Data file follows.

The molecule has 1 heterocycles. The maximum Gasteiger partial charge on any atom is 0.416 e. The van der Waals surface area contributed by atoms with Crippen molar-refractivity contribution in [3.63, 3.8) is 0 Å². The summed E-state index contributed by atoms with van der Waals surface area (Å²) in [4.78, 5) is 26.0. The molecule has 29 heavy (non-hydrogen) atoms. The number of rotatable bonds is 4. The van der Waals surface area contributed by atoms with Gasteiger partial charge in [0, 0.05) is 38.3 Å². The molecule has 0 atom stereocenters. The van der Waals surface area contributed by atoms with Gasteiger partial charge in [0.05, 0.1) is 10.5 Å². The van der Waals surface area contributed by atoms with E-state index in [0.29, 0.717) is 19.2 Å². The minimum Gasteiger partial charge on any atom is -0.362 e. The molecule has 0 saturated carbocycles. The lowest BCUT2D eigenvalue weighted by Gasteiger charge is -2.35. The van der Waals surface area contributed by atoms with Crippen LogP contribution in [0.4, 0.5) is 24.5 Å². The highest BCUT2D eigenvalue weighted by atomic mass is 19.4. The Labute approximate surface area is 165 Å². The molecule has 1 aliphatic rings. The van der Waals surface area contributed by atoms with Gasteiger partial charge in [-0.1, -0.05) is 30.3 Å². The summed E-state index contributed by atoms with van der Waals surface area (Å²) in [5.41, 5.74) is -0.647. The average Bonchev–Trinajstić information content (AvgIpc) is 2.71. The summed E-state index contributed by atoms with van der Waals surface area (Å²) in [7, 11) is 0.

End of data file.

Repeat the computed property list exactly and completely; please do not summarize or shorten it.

The molecule has 1 heterocycles. The maximum Gasteiger partial charge on any atom is 0.416 e. The van der Waals surface area contributed by atoms with Crippen molar-refractivity contribution in [3.63, 3.8) is 0 Å². The summed E-state index contributed by atoms with van der Waals surface area (Å²) in [4.78, 5) is 26.0. The molecule has 29 heavy (non-hydrogen) atoms. The number of rotatable bonds is 4. The van der Waals surface area contributed by atoms with Gasteiger partial charge in [0, 0.05) is 38.3 Å². The molecule has 0 atom stereocenters. The van der Waals surface area contributed by atoms with Gasteiger partial charge in [0.05, 0.1) is 10.5 Å². The van der Waals surface area contributed by atoms with E-state index in [0.29, 0.717) is 19.2 Å². The minimum Gasteiger partial charge on any atom is -0.362 e. The molecule has 0 saturated carbocycles. The lowest BCUT2D eigenvalue weighted by Gasteiger charge is -2.35. The van der Waals surface area contributed by atoms with Crippen LogP contribution in [0.4, 0.5) is 24.5 Å². The highest BCUT2D eigenvalue weighted by atomic mass is 19.4. The Labute approximate surface area is 165 Å². The molecule has 1 aliphatic rings. The van der Waals surface area contributed by atoms with Gasteiger partial charge in [-0.1, -0.05) is 30.3 Å². The summed E-state index contributed by atoms with van der Waals surface area (Å²) in [5.41, 5.74) is -0.647. The average Bonchev–Trinajstić information content (AvgIpc) is 2.71. The summed E-state index contributed by atoms with van der Waals surface area (Å²) in [7, 11) is 0.